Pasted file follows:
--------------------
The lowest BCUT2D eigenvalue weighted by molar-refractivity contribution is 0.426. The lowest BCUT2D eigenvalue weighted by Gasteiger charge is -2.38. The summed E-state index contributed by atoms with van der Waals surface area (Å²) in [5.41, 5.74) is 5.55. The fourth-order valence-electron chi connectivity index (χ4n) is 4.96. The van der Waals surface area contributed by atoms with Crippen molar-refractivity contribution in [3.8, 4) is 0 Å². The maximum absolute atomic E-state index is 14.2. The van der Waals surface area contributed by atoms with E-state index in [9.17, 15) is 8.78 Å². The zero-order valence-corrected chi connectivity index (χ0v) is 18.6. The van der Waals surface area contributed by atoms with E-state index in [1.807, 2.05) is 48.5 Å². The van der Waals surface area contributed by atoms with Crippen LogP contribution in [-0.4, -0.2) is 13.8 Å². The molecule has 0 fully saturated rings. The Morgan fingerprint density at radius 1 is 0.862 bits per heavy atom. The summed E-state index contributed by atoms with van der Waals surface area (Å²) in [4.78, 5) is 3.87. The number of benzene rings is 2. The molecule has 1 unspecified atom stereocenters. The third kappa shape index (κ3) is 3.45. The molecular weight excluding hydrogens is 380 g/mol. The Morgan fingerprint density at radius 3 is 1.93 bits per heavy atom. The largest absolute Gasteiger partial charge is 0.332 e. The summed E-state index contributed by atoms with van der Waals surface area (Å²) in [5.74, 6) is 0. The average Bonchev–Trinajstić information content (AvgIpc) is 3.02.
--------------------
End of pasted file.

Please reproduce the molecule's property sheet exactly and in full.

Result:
The lowest BCUT2D eigenvalue weighted by molar-refractivity contribution is 0.426. The lowest BCUT2D eigenvalue weighted by Gasteiger charge is -2.38. The summed E-state index contributed by atoms with van der Waals surface area (Å²) in [5.41, 5.74) is 5.55. The fourth-order valence-electron chi connectivity index (χ4n) is 4.96. The van der Waals surface area contributed by atoms with Crippen molar-refractivity contribution in [3.8, 4) is 0 Å². The maximum absolute atomic E-state index is 14.2. The van der Waals surface area contributed by atoms with E-state index in [9.17, 15) is 8.78 Å². The zero-order valence-corrected chi connectivity index (χ0v) is 18.6. The van der Waals surface area contributed by atoms with E-state index in [1.807, 2.05) is 48.5 Å². The van der Waals surface area contributed by atoms with Crippen LogP contribution in [-0.4, -0.2) is 13.8 Å². The molecule has 0 fully saturated rings. The Morgan fingerprint density at radius 1 is 0.862 bits per heavy atom. The summed E-state index contributed by atoms with van der Waals surface area (Å²) in [4.78, 5) is 3.87. The number of benzene rings is 2. The molecule has 1 unspecified atom stereocenters. The third kappa shape index (κ3) is 3.45. The molecular weight excluding hydrogens is 380 g/mol. The Morgan fingerprint density at radius 3 is 1.93 bits per heavy atom. The largest absolute Gasteiger partial charge is 0.332 e. The summed E-state index contributed by atoms with van der Waals surface area (Å²) in [5.74, 6) is 0. The average Bonchev–Trinajstić information content (AvgIpc) is 3.02.